New silicone grades At the K2010 show, German chemical firm Wacker introduced a range of silicones for the medical industry. Included are solid silicone rubber grades that cure to elastomers of low surface friction. Of this, Silpuran 8630/60 is a high-purity silicone product developed specifically for medical applications. The low friction effect of the solid silicone is based on a special formulation concept that circumvents the drawbacks of traditional oil exuding silicones.
Last year, Wacker also introduced a LSR grade for radiation-sterilisable silicone valves used in medical devices. Silpuran 6610/40 serves in the production of bio-compatible silicone valves whose slits do not close up or “heal” during radiation sterilisation. The company says it, thus, allows such valves to be made without the use of additional auxiliaries. For instance, silicone valves ensure that infusion systems administer the correct dose of liquid medication.
It also introduced Silpuran 4200 single component adhesive, which is a condensation curing silicone rubber formulation. Upon vulcanisation, it forms a silicone elastomer with mechanical strength, making it ideal for
permanently bonding components of medical devices.
At a recent medical exhibition in the US, Momentive Performance Materials presented a case study that demonstrates the ability to use UV light to vulcanise silicone elastomers that contain different thermally sensitive materials at multiple concentrations. The new Addisil UV60EX elastomer can be cured on demand by exposure to UV light, making it an ideal candidate in medical applications where lower temperatures during the
manufacturing process and typical silicone rubber physical properties are required.
UV cure silicone elastomers are just one of the proprietary platforms of enabling technology and Momentive says it is helping drive innovation in the medical device industry.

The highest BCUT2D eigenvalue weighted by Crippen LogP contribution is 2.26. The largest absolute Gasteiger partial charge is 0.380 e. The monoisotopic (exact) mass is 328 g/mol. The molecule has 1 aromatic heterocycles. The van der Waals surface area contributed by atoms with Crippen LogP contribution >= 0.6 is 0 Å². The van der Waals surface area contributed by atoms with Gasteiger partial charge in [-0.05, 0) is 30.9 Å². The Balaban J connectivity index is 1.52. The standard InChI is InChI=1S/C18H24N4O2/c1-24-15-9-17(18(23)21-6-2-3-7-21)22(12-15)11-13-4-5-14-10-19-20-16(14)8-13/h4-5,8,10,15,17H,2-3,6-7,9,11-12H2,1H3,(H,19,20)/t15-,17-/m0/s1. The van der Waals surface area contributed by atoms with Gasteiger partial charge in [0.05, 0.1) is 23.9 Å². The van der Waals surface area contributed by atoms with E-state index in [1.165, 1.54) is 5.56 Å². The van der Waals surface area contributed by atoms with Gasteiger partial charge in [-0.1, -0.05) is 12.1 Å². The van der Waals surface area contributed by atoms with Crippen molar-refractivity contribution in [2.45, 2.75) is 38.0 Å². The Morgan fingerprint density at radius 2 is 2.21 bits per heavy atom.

StatSil antimicrobial elastomer, developed using a technology that provides built-in antimicrobial protection in silicone-based elastomers, continues to be a featured product line. Responding to the medical industry’s heightened concern over bacterial contamination on critical device surfaces, StatSil elastomer may allow product designers to incorporate into the medical device itself antimicrobial protection for the purpose of controlling microbes in or on the human body, in examples such as catheters and wound drains.
The firm says that representative samples of StatSil HCR 50 HC and StatSil HCR 55 HC have passed USP Class VI and ISO 10993 tests.
Future of silicones There are two issues that affect the future of silicones as a biomedical product. The first is the continued availability of its component silicon. Environmentalists are now very concerned about the rapid depletion of oil, and, to a lesser extent coal, and many other non-renewable minerals mined from the planet.
Silicon is also used in the telecommunications and IT industries and since it is a non-renewable resource, it will eventually become more difficult to find and extract and thus become increasingly expensive. It is probable that the more commercial telecoms and IT sectors may be better able to carry price increases than the medical sector, whose customers tend to be government- financed healthcare systems.
The second issue, also environmental, is the disposability of waste silicone. This is the lesser of the problems, since silicone is not regarded as a toxic substance and is therefore safe if it finishes up as landfill. However, the whole issue of waste creation and disposal are also under review and may become a more serious issue later.(PRA)